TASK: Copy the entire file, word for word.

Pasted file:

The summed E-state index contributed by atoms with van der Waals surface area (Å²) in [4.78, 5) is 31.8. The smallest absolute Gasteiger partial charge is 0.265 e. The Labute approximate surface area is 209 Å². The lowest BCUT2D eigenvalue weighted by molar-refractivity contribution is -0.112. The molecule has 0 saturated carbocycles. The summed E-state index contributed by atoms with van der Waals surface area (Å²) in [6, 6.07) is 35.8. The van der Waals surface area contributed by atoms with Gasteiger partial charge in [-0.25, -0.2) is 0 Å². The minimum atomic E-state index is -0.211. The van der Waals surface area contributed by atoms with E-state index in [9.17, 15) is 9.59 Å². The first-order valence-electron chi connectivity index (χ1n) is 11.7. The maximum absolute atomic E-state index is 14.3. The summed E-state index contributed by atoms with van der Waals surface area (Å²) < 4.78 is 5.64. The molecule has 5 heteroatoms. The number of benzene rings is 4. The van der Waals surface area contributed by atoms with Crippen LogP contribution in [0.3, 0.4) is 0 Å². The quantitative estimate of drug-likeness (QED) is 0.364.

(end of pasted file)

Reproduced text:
The summed E-state index contributed by atoms with van der Waals surface area (Å²) in [4.78, 5) is 31.8. The smallest absolute Gasteiger partial charge is 0.265 e. The Labute approximate surface area is 209 Å². The lowest BCUT2D eigenvalue weighted by molar-refractivity contribution is -0.112. The molecule has 0 saturated carbocycles. The summed E-state index contributed by atoms with van der Waals surface area (Å²) in [6, 6.07) is 35.8. The van der Waals surface area contributed by atoms with Gasteiger partial charge in [-0.25, -0.2) is 0 Å². The minimum atomic E-state index is -0.211. The van der Waals surface area contributed by atoms with E-state index in [9.17, 15) is 9.59 Å². The first-order valence-electron chi connectivity index (χ1n) is 11.7. The maximum absolute atomic E-state index is 14.3. The summed E-state index contributed by atoms with van der Waals surface area (Å²) < 4.78 is 5.64. The molecule has 5 heteroatoms. The number of benzene rings is 4. The van der Waals surface area contributed by atoms with Crippen LogP contribution in [0.3, 0.4) is 0 Å². The quantitative estimate of drug-likeness (QED) is 0.364.